Minister for Health and Children, Mary Harney T.D., appoints Board of New National Cancer Screening Service
The Minister for Health and Children has today appointed the first Board of the National Cancer Screening Service. The new Service amalgamates BreastCheck and the Irish Cervical Screening Programme to deliver both programmes nationally and has a budget of over €32m in 2007.
The Minister said “The establishment of this Service is an important element of my Department’s response to the National Strategy for Cancer Control. The Service will maximise the expertise in both programmes, ensure improved efficiency and develop a single governance model for cancer screening. The Service will also advise in relation to other cancer screening programmes, including colorectal cancer screening.”
The Minister has appointed the following members to the Board of the National Cancer Screening Service:
- Dr. Sheelah Ryan, Chairperson
- Dr. Gráinne Flannelly, Consultant Obstetrician Gynaecologist, National Maternity Hospital, Holles St.
- Dr. Marie Laffoy, Assistant National Director of Population Health, HSE
- Ms. Edel Moloney, Consumer Representative
- Mr. Jack Murray, PR Consultant
- Dr. Ailis Ní Riain, Director of Women’s Health, ICGP
- Professor Martin O’ Donoghue, Former Professor of Economics, TCD
- Professor Niall O’Higgins, Consultant Surgeon, St. Vincent’s Hospital, Dublin
- Dr. Donie Ormonde, Consultant Radiologist, Waterford Regional Hospital
- Mr. Eamonn Ryan, former Executive Director of the IDA with responsibility for overseas operations
- Dr. Frank Sullivan, Director of Radiation Oncology, University College Hospital, Galway, Senior lecturer in Medicine NUI Galway
- Dr. Jane Wilde, Director, Institute of Public Health in Ireland
The complete national rollout of Breastcheck to the South and West of the country will begin in the Spring of this year. Additional revenue funding of €8m has been allocated this year to meet the additional costs of the national roll-out, bringing BreastCheck’s revenue budget to €21.7m in 2007. An additional 69 posts have been approved and recruitment is underway. The Minister has also made available an additional €26.7m capital funding to BreastCheck for the construction of two new clinical units, five additional mobile units and the provision of state of the art digital equipment. Construction commenced on both static sites in Cork and Galway in early November.
Cumulatively from the commencement of screening in February 2000 to August 2006, BreastCheck has diagnosed and arranged treatment for 1,867 women with breast cancer. 60,000 women were screened in 2005 which represents a 19% increase over 2004 and 318 cancers were detected in 2005.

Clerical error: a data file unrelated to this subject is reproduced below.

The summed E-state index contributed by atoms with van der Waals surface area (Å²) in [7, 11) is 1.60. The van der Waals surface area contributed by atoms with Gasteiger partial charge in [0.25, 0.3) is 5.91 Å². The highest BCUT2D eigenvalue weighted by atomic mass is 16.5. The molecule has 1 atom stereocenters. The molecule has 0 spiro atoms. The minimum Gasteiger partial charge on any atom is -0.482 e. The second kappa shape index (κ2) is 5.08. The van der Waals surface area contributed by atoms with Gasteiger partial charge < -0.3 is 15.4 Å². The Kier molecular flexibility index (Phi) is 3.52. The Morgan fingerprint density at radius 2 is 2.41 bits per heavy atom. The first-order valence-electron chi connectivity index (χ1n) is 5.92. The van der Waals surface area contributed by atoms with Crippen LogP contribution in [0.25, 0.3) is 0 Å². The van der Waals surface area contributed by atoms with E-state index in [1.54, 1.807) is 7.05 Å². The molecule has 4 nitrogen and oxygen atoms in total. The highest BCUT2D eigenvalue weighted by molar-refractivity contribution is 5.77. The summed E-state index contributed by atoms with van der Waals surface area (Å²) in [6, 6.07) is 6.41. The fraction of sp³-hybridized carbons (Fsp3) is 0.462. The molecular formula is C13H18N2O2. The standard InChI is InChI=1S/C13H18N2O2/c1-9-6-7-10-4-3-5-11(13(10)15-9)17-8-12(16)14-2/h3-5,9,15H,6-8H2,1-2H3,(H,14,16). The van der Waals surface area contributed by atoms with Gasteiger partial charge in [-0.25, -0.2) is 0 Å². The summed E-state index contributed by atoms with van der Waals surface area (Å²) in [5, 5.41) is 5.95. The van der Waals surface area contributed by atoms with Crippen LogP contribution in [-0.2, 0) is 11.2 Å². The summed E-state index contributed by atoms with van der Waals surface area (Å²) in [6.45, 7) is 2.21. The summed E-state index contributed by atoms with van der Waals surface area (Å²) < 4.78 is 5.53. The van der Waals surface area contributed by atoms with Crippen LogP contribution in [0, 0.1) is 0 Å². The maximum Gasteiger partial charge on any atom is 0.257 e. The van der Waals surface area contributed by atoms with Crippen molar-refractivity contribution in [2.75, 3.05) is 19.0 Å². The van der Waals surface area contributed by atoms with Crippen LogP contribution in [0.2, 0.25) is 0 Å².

Irish Cervical Screening Programme (ICSP)
The Minister decided last year to examine a national cervical screening programme in 2007. From January 2001 to end December 2006, approx. 57,000 women attended for screening in the pilot cervical screening programme in the Mid-West. Additional revenue funding of €5.0m has been allocated this year in line with the Minister’s commitment to commence roll-out of the ICSP this year, based on an affordable model and international best practice. Significant preparatory work is well underway, involving the introduction of new and improved cervical tests, improved quality assurance training and the preparation of a national population register.
The plan is to have cervical screening managed as a national call/recall programme via effective governance structures that provide overall leadership and direction, in terms of quality assurance, accountability and value for money. All elements of the programme, call/recall, smear taking, laboratories and treatment services must be quality assured, organised and managed to deliver a single integrated service. The National Cancer Screening Service will ensure that the laboratory elements will be delivered in an efficient and cost effective manner that ensures high quality and good turn around time for results. The programme will include tailored initiatives to encourage take up among disadvantaged and difficult to reach groups.
In parallel with the roll-out of the ICSP, we like other jurisdictions will examine the potential role of HPV vaccination. In Ireland we have a significant opportunity to assess the vaccination in advance of a national roll out. Issues to be examined include the effectiveness and cost effectiveness of the vaccine, categories of women who should be vaccinated, immunity duration and booster requirements and the implications for the national screening programme. The National Cancer Screening Service will be asked to advise on an integrated approach that reflects evidenced based priorities.